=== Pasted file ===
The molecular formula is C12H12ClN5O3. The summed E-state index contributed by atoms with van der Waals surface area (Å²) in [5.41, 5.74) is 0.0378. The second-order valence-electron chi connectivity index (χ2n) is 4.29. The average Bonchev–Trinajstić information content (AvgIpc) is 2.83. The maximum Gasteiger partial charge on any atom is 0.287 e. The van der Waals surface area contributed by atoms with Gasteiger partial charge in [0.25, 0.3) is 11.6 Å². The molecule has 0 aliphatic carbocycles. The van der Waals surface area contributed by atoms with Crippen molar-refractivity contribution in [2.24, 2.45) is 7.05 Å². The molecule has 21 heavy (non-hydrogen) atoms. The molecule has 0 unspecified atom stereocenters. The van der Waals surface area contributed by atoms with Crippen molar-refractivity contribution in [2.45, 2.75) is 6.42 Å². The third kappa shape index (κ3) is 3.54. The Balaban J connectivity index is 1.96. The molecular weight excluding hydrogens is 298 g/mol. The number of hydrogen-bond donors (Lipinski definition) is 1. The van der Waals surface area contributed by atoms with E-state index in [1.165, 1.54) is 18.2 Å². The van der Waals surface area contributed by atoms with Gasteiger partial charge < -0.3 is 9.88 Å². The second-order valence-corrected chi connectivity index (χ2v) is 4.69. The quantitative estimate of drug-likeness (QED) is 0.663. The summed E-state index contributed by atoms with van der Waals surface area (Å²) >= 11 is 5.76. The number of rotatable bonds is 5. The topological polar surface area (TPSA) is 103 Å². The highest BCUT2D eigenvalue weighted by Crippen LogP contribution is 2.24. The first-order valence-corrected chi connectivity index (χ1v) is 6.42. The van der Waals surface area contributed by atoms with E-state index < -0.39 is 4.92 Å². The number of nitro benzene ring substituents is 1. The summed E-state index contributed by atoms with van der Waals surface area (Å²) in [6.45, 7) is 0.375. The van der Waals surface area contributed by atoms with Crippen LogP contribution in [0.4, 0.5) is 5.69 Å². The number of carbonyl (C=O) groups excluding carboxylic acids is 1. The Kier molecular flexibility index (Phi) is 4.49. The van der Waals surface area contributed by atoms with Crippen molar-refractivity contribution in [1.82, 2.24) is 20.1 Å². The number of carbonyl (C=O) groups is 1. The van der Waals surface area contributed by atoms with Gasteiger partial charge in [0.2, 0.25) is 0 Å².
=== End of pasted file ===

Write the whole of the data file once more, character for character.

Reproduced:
The molecular formula is C12H12ClN5O3. The summed E-state index contributed by atoms with van der Waals surface area (Å²) in [5.41, 5.74) is 0.0378. The second-order valence-electron chi connectivity index (χ2n) is 4.29. The average Bonchev–Trinajstić information content (AvgIpc) is 2.83. The maximum Gasteiger partial charge on any atom is 0.287 e. The van der Waals surface area contributed by atoms with Gasteiger partial charge in [0.25, 0.3) is 11.6 Å². The molecule has 0 aliphatic carbocycles. The van der Waals surface area contributed by atoms with Crippen molar-refractivity contribution in [2.24, 2.45) is 7.05 Å². The molecule has 21 heavy (non-hydrogen) atoms. The molecule has 0 unspecified atom stereocenters. The van der Waals surface area contributed by atoms with Crippen molar-refractivity contribution in [2.45, 2.75) is 6.42 Å². The third kappa shape index (κ3) is 3.54. The Balaban J connectivity index is 1.96. The molecular weight excluding hydrogens is 298 g/mol. The number of hydrogen-bond donors (Lipinski definition) is 1. The van der Waals surface area contributed by atoms with E-state index in [1.165, 1.54) is 18.2 Å². The van der Waals surface area contributed by atoms with Gasteiger partial charge < -0.3 is 9.88 Å². The second-order valence-corrected chi connectivity index (χ2v) is 4.69. The quantitative estimate of drug-likeness (QED) is 0.663. The summed E-state index contributed by atoms with van der Waals surface area (Å²) >= 11 is 5.76. The number of rotatable bonds is 5. The topological polar surface area (TPSA) is 103 Å². The highest BCUT2D eigenvalue weighted by Crippen LogP contribution is 2.24. The first-order valence-corrected chi connectivity index (χ1v) is 6.42. The van der Waals surface area contributed by atoms with E-state index < -0.39 is 4.92 Å². The number of nitro benzene ring substituents is 1. The summed E-state index contributed by atoms with van der Waals surface area (Å²) in [6.45, 7) is 0.375. The van der Waals surface area contributed by atoms with Crippen LogP contribution in [0.4, 0.5) is 5.69 Å². The number of carbonyl (C=O) groups excluding carboxylic acids is 1. The Kier molecular flexibility index (Phi) is 4.49. The van der Waals surface area contributed by atoms with Crippen molar-refractivity contribution in [1.82, 2.24) is 20.1 Å². The number of carbonyl (C=O) groups is 1. The van der Waals surface area contributed by atoms with Gasteiger partial charge in [0.2, 0.25) is 0 Å².